From Mark Saxon of ESPNLosAngeles.com:
The Dodgers originally thought Ramirez would be out until late May, but he has begun taking batting practice and fielding grounders. The team has outfitted him with a special splint to protect his surgically repaired right thumb that allows him to throw.
“It’s awesome. No pain, nothing,” Ramirez said. “Definitely it’s going to happen way sooner than it’s supposed to.”
The Dodgers have not confirmed that Hanley is ahead of schedule, but they’re also not denying it.
Ramirez fractured his right thumb on March 19 while playing for his native Dominican Republic in the 2013 World Baseball Classic. He underwent surgery to repair the broken bone on March 22.
Filling in for the Dodgers at shortstop has been Justin Sellers, who carried a brutal .176/.263/.265 batting line into Tuesday night’s game against the Padres. Getting Ramirez back early would be huge.
On Friday evening, Major League Baseball and the MLB Players Association announced the first set of results for COVID-19 testing as part of the mandatory intake screening process under MLB’s COVID-19 Health Monitoring & Testing Plan. Per Susan Slusser of the San Francisco Chronicle, the Athletics are not part of this data because their testing has not yet been completed.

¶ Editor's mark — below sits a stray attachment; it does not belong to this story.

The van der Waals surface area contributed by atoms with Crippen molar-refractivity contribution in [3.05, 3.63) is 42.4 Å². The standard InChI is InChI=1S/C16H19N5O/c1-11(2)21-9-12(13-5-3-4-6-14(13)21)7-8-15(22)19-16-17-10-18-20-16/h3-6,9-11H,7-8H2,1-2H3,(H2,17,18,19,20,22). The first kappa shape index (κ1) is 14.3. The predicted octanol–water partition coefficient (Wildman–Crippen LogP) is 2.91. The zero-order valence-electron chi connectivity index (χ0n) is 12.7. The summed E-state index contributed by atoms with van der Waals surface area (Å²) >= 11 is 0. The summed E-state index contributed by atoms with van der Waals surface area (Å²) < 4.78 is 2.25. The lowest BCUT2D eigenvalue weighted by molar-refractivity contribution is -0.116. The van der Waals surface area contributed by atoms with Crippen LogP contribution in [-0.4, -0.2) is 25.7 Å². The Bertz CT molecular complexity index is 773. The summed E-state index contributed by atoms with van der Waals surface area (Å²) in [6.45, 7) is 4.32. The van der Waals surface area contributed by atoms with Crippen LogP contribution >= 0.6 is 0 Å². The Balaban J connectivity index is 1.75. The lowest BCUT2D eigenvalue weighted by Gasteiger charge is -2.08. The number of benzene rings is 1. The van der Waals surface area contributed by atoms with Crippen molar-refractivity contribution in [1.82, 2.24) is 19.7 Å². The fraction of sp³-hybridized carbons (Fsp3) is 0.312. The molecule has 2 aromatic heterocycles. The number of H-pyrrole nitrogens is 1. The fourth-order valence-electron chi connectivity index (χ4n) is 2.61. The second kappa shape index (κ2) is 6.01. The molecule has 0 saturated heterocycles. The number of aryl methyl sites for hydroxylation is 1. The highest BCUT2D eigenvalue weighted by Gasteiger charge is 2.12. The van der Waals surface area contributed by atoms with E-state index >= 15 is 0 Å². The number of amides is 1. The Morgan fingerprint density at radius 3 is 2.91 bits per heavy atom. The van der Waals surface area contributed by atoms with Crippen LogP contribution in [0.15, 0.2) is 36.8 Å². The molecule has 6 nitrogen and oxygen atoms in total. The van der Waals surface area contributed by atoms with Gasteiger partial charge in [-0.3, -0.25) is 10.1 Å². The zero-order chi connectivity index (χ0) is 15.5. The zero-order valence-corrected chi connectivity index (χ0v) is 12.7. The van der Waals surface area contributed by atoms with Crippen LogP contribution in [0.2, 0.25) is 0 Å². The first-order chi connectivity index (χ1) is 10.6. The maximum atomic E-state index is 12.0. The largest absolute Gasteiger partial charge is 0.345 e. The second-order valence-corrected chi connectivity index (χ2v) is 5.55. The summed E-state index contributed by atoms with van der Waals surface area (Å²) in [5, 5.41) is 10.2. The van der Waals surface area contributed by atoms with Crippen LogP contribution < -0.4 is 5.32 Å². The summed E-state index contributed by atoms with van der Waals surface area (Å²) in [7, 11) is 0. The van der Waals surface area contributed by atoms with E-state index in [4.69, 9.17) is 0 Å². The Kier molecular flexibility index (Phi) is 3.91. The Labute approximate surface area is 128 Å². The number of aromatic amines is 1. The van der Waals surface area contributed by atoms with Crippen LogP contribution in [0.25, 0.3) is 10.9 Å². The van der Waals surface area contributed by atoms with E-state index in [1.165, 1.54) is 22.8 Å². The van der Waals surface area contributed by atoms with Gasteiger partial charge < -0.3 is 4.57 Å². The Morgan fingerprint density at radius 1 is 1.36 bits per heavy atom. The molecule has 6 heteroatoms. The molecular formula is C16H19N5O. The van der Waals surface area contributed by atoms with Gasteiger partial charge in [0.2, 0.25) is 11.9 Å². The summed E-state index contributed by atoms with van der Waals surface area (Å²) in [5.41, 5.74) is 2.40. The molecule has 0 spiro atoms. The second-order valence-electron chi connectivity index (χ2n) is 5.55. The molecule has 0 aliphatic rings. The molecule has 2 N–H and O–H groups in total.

There were 38 positive tests, accounting for 1.2% of the 3,185 samples collected and tested. 31 of the 38 individuals who tested positive are players. 19 different teams had one or more individuals test positive.
Sports Illustrated’s Emma Baccellieri notes that the positive test rate in the U.S. nationally is 8.3 percent. The NBA’s positive test rate was 7.1 percent. MLB’s positive test rate is well below average. This doesn’t necessarily mean that anything is wrong with MLB’s testing or that it’s an atypical round of testing. Rather, MLB’s testing population may more closely represent the U.S. population as a whole. Currently, because testing is still somewhat limited, those who have taken tests have tended to be those exhibiting symptoms or those who have been around others who have tested positive. If every single person in the U.S. took a test, the positive test rate would likely come in at a much lower number.
Several players who tested positive have given their consent for their identities to be made known. Those are: Delino DeShields (link), Brett Martin (link), Edward Colina, Nick Gordon, and Willians Astudillo (link). Additionally, Red Sox lefty Eduardo Rodríguez has not shown up to Red Sox camp yet because he has been around someone who tested positive, per The Athletic’s Jen McCaffrey.